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Variations in County-Level Costs Between Traditional Medicare and Medicare Advantage Have Implications for Premium Support

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In comparing spending for beneficiaries enrolled in traditional Medicare with spending for those in private Medicare Advantage plans, researchers found that costs for Medicare Advantage are higher in about half of U.S. counties—corresponding to areas of the country where traditional Medicare costs are low. The relative costliness of Medicare Advantage varies by geographic area and by the type of plan. Policymakers should consider these findings when assessing the potential impact of proposals to redesign Medicare as a “premium support” program.

The Issue

Amid concerns over increasing Medicare costs, some members of Congress, including the House Budget Committee, have proposed converting the popular social insurance program into a premium support program, under which beneficiaries would receive a set amount to purchase health coverage on their own. Beneficiaries would receive a fixed payment from the government to enroll in a private Medicare Advantage plan or in traditional fee-for-service Medicare. The government’s contribution would be set at the local level, based on average health care costs in a particular area. People enrolled in a plan with costs above the defined contribution would pay the extra amount in the form of higher premiums—in theory, creating an incentive for them to select the most cost-effective coverage available. Writing in Health Affairs, Commonwealth Fund–supported researchers at the George Washington University explored the relative costliness of traditional Medicare and private Medicare Advantage plans, as well as the implications for a premium support approach to Medicare reform. Analyzing county-level data from 2012, they compared the cost of providing Medicare benefits in traditional fee-for-service Medicare with the cost of providing those same benefits through Medicare Advantage HMO plans, local or regional preferred provider organizations (PPOs), or private fee-for-service plans.

Key Findings

  • Overall, average Medicare Advantage plan costs were higher than traditional Medicare costs in counties where traditional Medicare costs were low. Average Medicare Advantage plan costs were lower in counties with high traditional Medicare costs.
  • Average costs for providing benefits to Medicare Advantage plan enrollees ranged from 28 percent below traditional Medicare costs (in counties with the highest traditional Medicare costs) to 26 percent above traditional Medicare costs (in counties with the lowest traditional Medicare costs).
  • Within the same county, average annual Medicare Advantage HMO plan costs were 7 percent below those for traditional Medicare. Average annual costs in local PPO plans were 18 percent more than traditional Medicare costs within the same county, while regional PPO plan and private fee-for-service plan costs were both 12 percent more.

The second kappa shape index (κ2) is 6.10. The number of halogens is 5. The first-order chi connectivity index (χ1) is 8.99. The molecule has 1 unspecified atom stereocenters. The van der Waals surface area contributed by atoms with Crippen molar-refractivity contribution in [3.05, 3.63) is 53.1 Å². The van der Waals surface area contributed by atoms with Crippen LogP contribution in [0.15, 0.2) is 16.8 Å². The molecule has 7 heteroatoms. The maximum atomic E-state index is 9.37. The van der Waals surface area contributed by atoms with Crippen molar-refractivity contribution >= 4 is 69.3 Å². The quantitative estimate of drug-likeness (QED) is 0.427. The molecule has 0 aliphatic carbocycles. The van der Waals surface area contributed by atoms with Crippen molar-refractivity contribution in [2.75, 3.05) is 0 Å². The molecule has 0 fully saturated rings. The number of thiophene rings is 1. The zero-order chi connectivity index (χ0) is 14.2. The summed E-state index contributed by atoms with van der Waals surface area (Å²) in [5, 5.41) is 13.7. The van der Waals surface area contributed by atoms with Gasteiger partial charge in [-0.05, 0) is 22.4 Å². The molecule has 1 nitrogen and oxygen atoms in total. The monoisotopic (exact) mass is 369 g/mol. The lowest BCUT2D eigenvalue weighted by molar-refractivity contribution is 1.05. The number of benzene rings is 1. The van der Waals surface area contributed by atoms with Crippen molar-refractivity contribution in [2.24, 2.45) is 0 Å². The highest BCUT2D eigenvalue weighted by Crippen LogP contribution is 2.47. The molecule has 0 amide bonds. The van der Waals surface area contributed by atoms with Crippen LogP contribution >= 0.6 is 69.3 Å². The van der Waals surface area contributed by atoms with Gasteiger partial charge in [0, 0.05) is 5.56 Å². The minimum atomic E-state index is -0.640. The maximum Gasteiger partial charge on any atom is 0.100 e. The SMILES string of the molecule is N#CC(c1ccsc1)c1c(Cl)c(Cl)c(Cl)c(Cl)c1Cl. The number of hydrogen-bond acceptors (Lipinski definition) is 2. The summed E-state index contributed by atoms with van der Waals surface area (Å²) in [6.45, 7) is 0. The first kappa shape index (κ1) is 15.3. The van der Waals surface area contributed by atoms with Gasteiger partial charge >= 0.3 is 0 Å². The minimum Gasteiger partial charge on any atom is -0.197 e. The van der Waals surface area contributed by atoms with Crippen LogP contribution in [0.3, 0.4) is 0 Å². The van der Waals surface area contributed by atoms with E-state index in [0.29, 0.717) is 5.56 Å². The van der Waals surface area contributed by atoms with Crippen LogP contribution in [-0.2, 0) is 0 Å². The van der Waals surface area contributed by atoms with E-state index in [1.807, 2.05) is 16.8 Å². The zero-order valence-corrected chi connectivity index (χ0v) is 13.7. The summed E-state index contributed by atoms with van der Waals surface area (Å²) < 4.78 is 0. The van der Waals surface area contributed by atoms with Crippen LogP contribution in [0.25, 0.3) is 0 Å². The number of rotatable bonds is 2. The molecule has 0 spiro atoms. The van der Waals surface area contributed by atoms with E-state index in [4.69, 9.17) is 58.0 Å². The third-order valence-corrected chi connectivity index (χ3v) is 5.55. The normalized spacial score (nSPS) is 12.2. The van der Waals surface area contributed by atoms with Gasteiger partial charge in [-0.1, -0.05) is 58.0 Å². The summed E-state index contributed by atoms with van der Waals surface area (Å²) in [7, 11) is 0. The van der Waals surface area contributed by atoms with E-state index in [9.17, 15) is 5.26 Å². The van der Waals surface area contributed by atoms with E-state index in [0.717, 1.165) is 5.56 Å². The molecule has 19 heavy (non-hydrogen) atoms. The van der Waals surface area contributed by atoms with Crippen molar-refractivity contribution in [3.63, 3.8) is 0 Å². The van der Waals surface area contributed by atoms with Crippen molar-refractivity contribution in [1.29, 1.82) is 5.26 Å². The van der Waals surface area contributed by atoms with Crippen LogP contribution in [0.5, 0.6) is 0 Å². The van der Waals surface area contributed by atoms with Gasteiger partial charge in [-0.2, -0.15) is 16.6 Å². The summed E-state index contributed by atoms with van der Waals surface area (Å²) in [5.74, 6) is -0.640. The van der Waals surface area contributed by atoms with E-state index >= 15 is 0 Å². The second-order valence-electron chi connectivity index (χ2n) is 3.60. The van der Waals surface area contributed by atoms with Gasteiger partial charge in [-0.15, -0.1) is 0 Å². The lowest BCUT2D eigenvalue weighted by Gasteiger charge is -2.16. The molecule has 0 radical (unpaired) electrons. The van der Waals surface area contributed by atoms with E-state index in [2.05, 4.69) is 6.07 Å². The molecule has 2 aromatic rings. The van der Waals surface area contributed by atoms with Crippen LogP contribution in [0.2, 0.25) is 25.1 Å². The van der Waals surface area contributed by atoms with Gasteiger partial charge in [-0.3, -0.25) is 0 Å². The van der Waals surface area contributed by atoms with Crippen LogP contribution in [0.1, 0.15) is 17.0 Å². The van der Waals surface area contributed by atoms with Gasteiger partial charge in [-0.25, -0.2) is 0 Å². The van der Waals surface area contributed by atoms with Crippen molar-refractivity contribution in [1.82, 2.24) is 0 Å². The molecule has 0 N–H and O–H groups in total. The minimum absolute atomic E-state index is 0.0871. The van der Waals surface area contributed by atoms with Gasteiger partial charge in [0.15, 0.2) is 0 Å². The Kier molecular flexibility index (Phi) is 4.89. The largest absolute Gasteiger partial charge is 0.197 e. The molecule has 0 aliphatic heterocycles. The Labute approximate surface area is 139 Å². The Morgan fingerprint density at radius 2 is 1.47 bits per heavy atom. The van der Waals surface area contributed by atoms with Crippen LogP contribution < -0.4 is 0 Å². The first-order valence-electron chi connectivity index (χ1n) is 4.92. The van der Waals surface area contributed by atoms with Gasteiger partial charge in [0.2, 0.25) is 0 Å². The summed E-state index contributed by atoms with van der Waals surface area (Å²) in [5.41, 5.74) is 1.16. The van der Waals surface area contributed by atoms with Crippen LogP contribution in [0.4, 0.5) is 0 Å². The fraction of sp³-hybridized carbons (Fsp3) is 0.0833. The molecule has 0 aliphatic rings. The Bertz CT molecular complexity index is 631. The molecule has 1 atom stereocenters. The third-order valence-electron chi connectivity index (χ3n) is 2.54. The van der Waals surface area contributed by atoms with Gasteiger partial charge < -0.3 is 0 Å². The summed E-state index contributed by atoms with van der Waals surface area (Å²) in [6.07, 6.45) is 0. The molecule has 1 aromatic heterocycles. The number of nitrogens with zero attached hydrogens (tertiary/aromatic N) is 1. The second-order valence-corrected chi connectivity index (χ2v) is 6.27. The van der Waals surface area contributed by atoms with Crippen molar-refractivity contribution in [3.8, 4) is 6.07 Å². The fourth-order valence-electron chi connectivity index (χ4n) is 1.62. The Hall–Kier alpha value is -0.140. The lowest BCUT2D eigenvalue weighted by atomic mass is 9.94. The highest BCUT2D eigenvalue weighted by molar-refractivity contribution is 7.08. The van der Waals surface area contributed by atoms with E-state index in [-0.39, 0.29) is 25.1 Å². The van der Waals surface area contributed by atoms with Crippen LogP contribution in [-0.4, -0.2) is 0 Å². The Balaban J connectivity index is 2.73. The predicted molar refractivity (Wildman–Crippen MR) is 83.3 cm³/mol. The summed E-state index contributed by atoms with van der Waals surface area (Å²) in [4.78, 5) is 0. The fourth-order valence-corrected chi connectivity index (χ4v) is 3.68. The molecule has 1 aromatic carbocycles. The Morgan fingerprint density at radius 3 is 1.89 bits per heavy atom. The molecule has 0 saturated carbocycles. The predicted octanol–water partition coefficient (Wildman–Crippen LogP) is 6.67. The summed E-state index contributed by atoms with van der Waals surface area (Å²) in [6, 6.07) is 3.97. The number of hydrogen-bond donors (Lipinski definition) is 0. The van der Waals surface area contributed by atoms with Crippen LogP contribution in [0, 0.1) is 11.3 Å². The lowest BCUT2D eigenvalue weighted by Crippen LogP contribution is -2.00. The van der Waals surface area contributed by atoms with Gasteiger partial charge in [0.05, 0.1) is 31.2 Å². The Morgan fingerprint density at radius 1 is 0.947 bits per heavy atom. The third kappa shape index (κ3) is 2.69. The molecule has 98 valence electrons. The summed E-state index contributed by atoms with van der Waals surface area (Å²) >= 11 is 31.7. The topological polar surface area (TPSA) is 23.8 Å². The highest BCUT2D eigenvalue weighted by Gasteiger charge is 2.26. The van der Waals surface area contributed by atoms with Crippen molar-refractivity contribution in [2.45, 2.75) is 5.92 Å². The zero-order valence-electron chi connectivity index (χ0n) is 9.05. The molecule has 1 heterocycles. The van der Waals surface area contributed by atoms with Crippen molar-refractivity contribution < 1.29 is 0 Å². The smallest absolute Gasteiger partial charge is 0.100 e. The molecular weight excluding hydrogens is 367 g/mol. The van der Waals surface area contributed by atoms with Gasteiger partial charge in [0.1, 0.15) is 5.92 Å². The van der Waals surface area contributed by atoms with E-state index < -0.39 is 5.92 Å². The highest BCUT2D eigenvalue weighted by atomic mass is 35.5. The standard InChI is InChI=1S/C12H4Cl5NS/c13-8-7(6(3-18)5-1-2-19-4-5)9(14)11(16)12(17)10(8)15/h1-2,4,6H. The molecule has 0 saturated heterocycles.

• When the researchers divided U.S. counties into 10 groups based on average per-beneficiary costs in traditional Medicare, they found that Medicare Advantage HMOs had lower costs than traditional Medicare in the six groups with the highest traditional Medicare costs. Private fee-for-service plans had lower costs in just the two highest traditional Medicare cost groups. Local and regional PPOs had lower costs than traditional Medicare only in the single highest-cost county group.
  • In rural counties nationwide, it cost Medicare Advantage plans 15 percent more to provide a package of Medicare benefits than it would have cost to provide those same benefits under traditional fee-for-service Medicare. In urban counties, average annual Medicare Advantage plan costs were 1 percent below traditional Medicare costs.
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The Big Picture

“[T]he traditional Medicare program is not as universally inefficient and expensive relative to private plans as is often suggested.”

A premium support system would raise costs for Medicare Advantage plan enrollees in rural areas, where average plan costs exceed those of traditional Medicare, and raise costs for beneficiaries with traditional Medicare in urban areas, where costs for that coverage are high. The study results also raise questions about the potential for a premium support system to slow the growth in Medicare spending. “After 30 years of federal and private support,” the authors note, “the most tightly organized Medicare Advantage HMOs have achieved significant cost savings relative to costs in traditional Medicare in only a limited number of urban counties.”

About the Study

Researchers analyzed 2012 data provided by the Centers for Medicare and Medicaid Services to compare the costs of providing the same defined Medicare benefits in four types of Medicare Advantage plans and traditional Medicare in 2,933 counties throughout the country. The study excluded Medicare Advantage employer plans and Special Needs Plans.

The Bottom Line

Transforming Medicare into a premium support program would affect beneficiaries differently depending on where they live. More detailed analysis is needed to understand the full impact of such a proposal on Medicare costs and beneficiaries nationwide.

Publication Details



Brian Biles, Professor, Department of Health Policy, George Washington University School of Public Health and Health Services


B. Biles, G. Casillas, and S. Guterman, “Variations in County-Level Costs Between Traditional Medicare and Medicare Advantage Have Implications for Premium Support,” Health Affairs, Jan. 2015 34(1):56–63.